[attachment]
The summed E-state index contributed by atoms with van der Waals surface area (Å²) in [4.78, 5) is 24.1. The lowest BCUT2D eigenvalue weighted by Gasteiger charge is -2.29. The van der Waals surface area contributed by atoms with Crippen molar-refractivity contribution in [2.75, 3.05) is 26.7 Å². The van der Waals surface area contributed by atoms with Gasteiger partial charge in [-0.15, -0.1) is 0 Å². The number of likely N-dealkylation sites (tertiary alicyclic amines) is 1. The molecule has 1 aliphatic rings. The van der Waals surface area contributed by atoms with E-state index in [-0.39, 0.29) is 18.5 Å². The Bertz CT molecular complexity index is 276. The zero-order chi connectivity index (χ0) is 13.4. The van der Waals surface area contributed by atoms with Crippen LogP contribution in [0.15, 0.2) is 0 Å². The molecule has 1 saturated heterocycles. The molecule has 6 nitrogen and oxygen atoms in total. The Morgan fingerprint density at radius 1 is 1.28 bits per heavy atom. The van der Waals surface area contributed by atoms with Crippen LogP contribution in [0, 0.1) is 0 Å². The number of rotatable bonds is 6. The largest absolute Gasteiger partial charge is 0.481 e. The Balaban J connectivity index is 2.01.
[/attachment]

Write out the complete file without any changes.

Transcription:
The summed E-state index contributed by atoms with van der Waals surface area (Å²) in [4.78, 5) is 24.1. The lowest BCUT2D eigenvalue weighted by Gasteiger charge is -2.29. The van der Waals surface area contributed by atoms with Crippen molar-refractivity contribution in [2.75, 3.05) is 26.7 Å². The van der Waals surface area contributed by atoms with Gasteiger partial charge in [-0.15, -0.1) is 0 Å². The number of likely N-dealkylation sites (tertiary alicyclic amines) is 1. The molecule has 1 aliphatic rings. The van der Waals surface area contributed by atoms with E-state index in [-0.39, 0.29) is 18.5 Å². The Bertz CT molecular complexity index is 276. The zero-order chi connectivity index (χ0) is 13.4. The van der Waals surface area contributed by atoms with Crippen LogP contribution in [0.15, 0.2) is 0 Å². The molecule has 1 saturated heterocycles. The molecule has 6 nitrogen and oxygen atoms in total. The Morgan fingerprint density at radius 1 is 1.28 bits per heavy atom. The van der Waals surface area contributed by atoms with Crippen LogP contribution in [0, 0.1) is 0 Å². The number of rotatable bonds is 6. The largest absolute Gasteiger partial charge is 0.481 e. The Balaban J connectivity index is 2.01.